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Supreme Court to hear defamation case

By Steven | December 1, 2008

The sprawling trawling case is off to the Supreme Court. It’s pretty much for defamation train-spotters only – the appeal concerns pre-trial skirmishes about points of pleading (listed below). But these issues matter quite a lot, as they set the boundaries for the arguments and evidence that can be advanced in an attemtpt to establish the defences of truth and honest opinion.

There’s one particularly fascinating question in play (and it relatees to many of the issues listed below). When someone makes an allegation that there are “reasonable grounds to suspect that X has done Y horrible thing” – is it going to be enough to show that reliable-person-Z said that X had done Y horrible thing? On the one hand, shouldn’t a news outlet be able to rely on reliable-person-Z (who might have been a judge making findings in a court decision, or an inquiry making findings after an investigation) in publishing that allegation, and in showing it to be true? The news outlet isn’t, after all, saying that X actually did Y horrible thing.

On the other hand, one of the most basic principles of defamation law is that if you repeat someone else’s smear, you’re liable for proving the truth of it – you can’t defend yourself simply by saying that Z thought it was true. The Court of Appeal has gone with this view. The media will be pitching in behind the other one. It’s as important a media law case as has yet hit the Supreme Court, I think.

Issues accepted for hearing by the Supreme Court:

(1) That s 38 of the Defamation Act 1992 applies to a stand-alone defence of truth.

(2) That in pleading “circumstances” in support of a truth defence pursuant to s 38(b), a defendant may not rely on the fact that third parties made statements.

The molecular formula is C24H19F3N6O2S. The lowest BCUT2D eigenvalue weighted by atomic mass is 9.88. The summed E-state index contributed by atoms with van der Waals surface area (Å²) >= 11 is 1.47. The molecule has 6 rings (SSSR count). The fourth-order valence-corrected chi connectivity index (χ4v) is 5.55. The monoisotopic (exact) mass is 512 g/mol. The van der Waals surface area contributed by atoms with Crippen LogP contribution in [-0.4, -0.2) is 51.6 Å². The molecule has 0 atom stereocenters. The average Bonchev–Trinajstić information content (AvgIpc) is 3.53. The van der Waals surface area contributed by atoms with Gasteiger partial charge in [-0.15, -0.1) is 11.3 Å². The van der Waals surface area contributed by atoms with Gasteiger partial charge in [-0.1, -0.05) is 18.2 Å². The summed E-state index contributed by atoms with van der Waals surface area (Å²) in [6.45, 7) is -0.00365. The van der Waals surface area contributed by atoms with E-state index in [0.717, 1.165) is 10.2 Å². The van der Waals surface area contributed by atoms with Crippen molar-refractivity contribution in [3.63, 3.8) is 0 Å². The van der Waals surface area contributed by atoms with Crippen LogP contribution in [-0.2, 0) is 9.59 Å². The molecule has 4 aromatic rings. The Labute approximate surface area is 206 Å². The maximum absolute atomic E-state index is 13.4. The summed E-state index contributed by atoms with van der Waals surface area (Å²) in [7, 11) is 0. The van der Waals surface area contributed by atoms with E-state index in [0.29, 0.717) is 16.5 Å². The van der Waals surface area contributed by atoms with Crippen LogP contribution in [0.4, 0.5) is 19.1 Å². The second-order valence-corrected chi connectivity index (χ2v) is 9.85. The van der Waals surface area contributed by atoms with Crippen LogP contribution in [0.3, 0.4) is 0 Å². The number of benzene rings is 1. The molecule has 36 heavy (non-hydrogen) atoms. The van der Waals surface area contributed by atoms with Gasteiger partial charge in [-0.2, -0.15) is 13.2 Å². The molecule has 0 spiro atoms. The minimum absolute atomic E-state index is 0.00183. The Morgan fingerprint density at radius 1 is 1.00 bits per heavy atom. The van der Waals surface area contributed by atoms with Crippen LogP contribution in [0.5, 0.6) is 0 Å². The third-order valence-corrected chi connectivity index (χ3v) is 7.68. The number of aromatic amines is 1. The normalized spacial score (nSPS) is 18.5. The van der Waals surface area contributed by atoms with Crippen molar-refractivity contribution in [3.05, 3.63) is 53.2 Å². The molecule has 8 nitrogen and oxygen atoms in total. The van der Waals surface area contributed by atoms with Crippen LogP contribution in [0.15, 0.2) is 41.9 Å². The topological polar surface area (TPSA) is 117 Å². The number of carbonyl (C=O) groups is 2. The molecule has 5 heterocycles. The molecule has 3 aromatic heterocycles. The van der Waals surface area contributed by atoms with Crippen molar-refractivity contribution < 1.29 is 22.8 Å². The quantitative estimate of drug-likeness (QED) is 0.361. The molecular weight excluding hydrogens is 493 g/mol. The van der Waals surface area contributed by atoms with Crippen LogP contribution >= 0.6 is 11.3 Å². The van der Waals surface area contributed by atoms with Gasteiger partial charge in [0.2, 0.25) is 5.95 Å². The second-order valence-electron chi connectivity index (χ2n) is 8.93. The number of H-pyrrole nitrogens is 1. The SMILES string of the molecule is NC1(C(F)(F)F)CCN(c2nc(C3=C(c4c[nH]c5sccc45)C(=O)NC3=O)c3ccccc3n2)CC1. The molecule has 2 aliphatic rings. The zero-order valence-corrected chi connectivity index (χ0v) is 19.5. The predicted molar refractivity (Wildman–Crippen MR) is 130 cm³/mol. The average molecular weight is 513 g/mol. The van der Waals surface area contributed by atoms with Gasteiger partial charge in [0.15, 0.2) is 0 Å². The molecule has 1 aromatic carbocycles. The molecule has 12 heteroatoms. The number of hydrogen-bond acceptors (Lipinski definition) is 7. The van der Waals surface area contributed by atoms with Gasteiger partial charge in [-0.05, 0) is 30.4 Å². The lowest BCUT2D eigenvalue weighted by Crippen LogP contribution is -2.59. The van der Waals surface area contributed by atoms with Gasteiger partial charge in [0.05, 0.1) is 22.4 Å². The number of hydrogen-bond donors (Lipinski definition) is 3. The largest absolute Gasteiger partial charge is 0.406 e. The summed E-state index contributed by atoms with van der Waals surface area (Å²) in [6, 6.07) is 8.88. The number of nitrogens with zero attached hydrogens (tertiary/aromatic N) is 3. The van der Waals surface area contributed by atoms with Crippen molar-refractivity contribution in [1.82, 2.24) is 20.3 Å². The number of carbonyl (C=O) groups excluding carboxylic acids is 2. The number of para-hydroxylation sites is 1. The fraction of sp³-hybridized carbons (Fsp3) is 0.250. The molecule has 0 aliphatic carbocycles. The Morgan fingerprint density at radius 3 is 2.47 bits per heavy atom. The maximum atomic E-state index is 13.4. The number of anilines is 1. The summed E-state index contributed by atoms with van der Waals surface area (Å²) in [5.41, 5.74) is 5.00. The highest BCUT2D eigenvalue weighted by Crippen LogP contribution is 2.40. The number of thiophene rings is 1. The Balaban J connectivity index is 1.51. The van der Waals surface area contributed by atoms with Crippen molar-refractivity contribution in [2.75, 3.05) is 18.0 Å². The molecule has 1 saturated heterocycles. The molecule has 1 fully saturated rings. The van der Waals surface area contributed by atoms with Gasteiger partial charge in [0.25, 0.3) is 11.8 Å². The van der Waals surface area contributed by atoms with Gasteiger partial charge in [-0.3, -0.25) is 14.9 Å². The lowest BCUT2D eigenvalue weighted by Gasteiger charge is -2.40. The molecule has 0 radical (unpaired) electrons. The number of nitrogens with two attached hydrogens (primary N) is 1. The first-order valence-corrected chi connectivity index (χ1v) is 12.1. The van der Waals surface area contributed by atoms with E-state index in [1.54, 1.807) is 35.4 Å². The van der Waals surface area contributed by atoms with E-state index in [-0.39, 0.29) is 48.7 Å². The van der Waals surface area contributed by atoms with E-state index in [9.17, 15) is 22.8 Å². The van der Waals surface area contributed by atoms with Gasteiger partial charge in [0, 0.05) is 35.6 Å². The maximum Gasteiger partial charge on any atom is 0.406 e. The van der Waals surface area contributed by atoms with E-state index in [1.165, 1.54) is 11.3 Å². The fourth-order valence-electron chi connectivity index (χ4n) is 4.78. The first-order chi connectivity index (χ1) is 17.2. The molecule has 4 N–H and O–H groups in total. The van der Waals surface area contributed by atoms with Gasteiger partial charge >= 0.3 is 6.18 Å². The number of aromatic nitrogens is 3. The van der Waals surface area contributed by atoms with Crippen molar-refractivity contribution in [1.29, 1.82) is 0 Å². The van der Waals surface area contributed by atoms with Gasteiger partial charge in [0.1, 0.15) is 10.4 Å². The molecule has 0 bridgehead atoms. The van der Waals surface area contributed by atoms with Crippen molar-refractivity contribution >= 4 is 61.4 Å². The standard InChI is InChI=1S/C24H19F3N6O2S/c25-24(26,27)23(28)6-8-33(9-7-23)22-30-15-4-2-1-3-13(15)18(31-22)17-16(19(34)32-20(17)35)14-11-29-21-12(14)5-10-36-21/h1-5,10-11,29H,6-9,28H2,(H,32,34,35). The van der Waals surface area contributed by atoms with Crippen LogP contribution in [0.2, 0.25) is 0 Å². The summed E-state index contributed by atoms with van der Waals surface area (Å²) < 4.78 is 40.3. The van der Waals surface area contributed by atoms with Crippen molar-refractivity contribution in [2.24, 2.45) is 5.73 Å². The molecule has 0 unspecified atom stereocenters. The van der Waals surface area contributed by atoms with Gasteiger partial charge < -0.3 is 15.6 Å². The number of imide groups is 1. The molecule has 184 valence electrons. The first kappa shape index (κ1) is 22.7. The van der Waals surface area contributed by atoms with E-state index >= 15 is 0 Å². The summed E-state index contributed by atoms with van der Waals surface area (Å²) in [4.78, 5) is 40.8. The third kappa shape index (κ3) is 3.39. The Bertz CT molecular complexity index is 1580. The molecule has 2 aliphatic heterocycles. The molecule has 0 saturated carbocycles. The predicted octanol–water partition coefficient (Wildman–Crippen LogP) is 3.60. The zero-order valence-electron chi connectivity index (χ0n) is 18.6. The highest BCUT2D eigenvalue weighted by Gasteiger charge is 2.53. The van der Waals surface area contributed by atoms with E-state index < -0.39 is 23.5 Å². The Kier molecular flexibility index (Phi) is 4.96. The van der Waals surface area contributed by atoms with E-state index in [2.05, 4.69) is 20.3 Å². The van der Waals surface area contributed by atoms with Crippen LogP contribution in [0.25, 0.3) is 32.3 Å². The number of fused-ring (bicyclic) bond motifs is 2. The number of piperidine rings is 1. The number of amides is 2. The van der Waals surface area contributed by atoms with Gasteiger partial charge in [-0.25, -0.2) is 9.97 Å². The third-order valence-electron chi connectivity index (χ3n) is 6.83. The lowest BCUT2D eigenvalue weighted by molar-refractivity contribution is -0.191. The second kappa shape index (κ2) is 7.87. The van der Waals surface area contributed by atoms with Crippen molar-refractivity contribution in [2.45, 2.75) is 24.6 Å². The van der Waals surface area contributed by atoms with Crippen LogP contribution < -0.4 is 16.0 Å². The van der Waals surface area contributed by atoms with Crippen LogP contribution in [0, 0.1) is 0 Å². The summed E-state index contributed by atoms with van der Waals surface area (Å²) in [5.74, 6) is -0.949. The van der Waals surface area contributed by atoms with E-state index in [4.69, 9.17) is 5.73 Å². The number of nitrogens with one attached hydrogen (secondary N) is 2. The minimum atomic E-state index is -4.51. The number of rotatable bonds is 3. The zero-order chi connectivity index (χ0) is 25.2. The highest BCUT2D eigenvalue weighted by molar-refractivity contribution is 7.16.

(3) That the “repetition” and “conduct” rules apply to pleadings of truth to “tier 2” imputations.

(4) That the “repetition rule” applies not only at an evidential stage but at the pleading stage of a proceeding.

(5) That there is no exception to the “repetition rule” for reliance on judicial decisions in support of a pleading of truth to a “tier 2” imputation.

(6) That the position is not affected by the changes to the treatment of hearsay evidence brought about by the Evidence Act 2006.

(7) Regarding matters which the appellant may not plead as part of its truth defence.

(8) That a defendant may not plead in support of an honest opinion defence the fact that third parties made statements.

(9) That the repetition and conduct pleading rules adopted in the United Kingdom jurisdiction, apply without modification, to a truth defence to “tier 2” meanings which impute only that there are reasonable grounds to suspect the plaintiffs rather than that the plaintiffs are guilty.

(10) That accordingly a defendant may not seek to prove the truth of “tier 2” imputation by reference to the opinions or assertions of others.

(11) That the phrase “facts and circumstances” in s 38 of the Defamation Act 1992 does not mean that the third party assertions or opinions may be pleaded since they are not capable in law of establishing a defence of truth by virtue of the repetition and conduct rules.

(12) That judicial decisions and opinions do not fall outside the repetition and conduct rules, are not primary facts for the purposes of the law of defamation, and may not be relied on as evidence of facts in issue by virtue of s 50 of the Evidence Act 2006.

(13) That third party assertions, opinions and judicial decisions may not be relied on as publication of facts on which a defence of honest opinion is based.

Topics: Defamation | 11 Comments »

11 Responses to “Supreme Court to hear defamation case”

  1. ross Says:
    December 3rd, 2008 at 10:16 am

    Who claims to have been defamed and what are the allegedly defamatory comments?

  2. Steven Says:
    June 9th, 2009 at 5:17 pm

    Belated response: it’s the Simunovich fisheries case, and you’ll have to read the judgment. It’s too complex to go into much here. In short, Simunovich alleges TVNZ and APN wrongly accused it of corruption and/or dishonesty in relation to scampi fishing rights.

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